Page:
I used to be quite the curriculum hoarder. Like my friend, I always held onto everything in hopes of some elusive "someday." As a newbie homeschooler, I was in the discovery phase, the "trying out" phase, the "What curriculum are you using because maybe I should be using it too?" phase of curriculum choices. And so I flopped around trying to figure out what kind of homeschooler I was and what materials I could lean into. 

And that's OK. Trial and error have always been the hallmark of every worthwhile discovery, including homeschooling. So, I kept flip-flopping from this good program to that good program until I finally landed on the great that really worked for us. But by that time, I had amassed quite a collection of good-but-not-good-for-me items. All that "extra" began to feel like an anchor dragging me under threatening to drown me in the guilt of shoulda-coulda-woulda.  

I imagine that was exactly how my friend had begun to feel when she started aborting books that day. She had discovered that curriculum shelves can quickly feel like Pinterest-style pressure if we allow them to. Shelves can curate lots of awesome, displaying the Cathy Duffy-approved perfection for anyone who passes by. But like all those contrived and digitally-enhanced photographs on Pinterest, unused curriculum can remind us of our inabilities and our lack--of what our kids are potentially missing out on. 

As simple as it sounds, when faced with the "extra" of extra curriculum, you can really only make one of three decisions. You can try to stuff one more thing into your already congested day by cracking open that "good" curriculum in order to get your money's worth out of it. You can let it sit there on the shelf, collecting dust, reminding you of the "awesome" you are not doing. Or you can just go all Kon Marie on that bad boy and get rid of it. I choose the latter.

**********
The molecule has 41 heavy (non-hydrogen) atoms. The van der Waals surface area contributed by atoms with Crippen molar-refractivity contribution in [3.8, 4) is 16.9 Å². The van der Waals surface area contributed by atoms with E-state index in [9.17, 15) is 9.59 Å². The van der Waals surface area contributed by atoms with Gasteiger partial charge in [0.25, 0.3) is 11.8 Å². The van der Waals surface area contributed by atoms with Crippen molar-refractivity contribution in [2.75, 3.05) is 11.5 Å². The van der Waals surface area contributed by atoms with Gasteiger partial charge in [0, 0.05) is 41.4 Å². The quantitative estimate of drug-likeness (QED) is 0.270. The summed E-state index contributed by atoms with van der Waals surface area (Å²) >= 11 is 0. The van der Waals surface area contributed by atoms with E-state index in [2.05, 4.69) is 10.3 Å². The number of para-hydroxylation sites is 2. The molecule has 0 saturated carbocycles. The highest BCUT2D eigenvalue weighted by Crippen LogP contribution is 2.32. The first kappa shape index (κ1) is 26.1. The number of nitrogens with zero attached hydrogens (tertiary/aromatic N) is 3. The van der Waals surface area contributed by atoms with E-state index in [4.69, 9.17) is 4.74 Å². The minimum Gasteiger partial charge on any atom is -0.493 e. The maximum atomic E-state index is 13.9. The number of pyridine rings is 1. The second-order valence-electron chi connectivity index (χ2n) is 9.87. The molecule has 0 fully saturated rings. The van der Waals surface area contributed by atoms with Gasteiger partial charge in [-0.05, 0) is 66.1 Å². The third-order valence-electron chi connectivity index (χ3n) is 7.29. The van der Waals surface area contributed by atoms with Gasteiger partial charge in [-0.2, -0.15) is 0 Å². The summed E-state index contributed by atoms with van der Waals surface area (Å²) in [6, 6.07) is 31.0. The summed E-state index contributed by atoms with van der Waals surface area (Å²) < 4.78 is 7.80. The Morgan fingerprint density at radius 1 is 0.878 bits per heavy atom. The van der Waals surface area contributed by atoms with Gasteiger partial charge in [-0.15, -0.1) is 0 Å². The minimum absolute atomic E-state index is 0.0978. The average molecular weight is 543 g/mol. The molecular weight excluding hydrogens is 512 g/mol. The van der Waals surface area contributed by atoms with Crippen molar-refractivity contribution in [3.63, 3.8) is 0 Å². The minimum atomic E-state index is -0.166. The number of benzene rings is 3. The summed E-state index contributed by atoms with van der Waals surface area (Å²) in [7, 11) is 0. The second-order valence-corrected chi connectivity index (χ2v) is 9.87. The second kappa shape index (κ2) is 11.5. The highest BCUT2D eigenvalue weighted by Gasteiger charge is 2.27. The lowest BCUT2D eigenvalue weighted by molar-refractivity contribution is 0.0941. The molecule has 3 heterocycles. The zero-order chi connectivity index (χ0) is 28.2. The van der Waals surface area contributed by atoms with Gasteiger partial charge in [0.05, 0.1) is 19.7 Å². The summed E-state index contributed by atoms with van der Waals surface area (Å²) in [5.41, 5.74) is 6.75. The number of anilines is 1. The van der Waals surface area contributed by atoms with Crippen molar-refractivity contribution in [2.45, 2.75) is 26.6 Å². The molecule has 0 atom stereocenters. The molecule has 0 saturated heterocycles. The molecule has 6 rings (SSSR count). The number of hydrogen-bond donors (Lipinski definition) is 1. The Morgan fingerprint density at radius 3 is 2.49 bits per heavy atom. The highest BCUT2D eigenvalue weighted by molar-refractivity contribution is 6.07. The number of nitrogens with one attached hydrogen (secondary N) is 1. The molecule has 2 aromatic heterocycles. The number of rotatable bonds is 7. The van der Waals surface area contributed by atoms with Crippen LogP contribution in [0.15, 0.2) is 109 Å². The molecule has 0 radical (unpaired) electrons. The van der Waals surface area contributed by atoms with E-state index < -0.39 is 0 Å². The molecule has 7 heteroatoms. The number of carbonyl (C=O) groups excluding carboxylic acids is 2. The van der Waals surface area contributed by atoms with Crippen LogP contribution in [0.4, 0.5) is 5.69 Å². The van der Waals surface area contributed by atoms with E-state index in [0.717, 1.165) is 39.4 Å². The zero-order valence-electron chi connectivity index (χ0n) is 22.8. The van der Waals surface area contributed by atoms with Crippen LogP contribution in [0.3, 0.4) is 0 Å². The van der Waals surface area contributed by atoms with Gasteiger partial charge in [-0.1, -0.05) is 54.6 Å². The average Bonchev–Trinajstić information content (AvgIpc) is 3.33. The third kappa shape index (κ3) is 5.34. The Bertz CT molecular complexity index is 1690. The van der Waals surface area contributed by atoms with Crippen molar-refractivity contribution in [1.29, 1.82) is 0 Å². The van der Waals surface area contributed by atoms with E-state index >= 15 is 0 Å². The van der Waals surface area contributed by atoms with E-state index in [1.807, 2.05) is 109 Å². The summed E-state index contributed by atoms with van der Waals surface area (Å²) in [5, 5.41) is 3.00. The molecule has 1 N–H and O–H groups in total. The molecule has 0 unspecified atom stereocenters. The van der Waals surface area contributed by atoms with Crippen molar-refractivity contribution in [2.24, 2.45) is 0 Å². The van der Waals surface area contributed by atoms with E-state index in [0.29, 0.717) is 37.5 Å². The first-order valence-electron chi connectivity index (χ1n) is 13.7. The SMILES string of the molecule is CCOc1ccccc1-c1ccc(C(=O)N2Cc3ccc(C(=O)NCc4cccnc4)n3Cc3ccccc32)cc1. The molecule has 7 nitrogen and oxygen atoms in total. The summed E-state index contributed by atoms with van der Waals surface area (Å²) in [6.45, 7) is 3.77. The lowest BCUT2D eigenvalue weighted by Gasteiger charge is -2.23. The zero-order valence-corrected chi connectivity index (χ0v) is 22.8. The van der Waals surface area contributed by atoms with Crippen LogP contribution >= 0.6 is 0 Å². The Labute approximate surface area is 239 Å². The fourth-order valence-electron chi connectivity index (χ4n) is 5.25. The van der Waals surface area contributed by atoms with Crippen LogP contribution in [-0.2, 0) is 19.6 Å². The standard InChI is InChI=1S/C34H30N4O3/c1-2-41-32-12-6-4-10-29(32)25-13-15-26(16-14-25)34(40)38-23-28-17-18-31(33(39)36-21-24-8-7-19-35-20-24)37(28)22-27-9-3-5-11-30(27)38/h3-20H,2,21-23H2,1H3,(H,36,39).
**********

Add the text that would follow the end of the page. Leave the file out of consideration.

I don't need the extra baggage. I don't need the guilt. My days are already too complicated as it is. I'd much rather embrace my one or two great choices wholeheartedly than feel pulled in a million different directions by shelves full of good.

So, if you too are feeling the weight of unused curriculum because you're clinging to the notion that you might use it someday, do yourself a favor-- admit that someday might never come and let it go. Box it up. Empty the shelf. And move on.

No more extra curriculum. No more curriculum guilt.


  1. I love this. Very encouraging. Speaking of the annual homeschool conference around the corner I wanted to let you know I saw you speak for the first time last year. Ever since then I have been following your blog and have been so inspired and encouraged. You are so real. Thank you for writing. Keep on keeping on!

    1. Thanks for following along, Kyla, and for the encouragement. Maybe we'll be able to officially meet in a few weeks at this year's convention.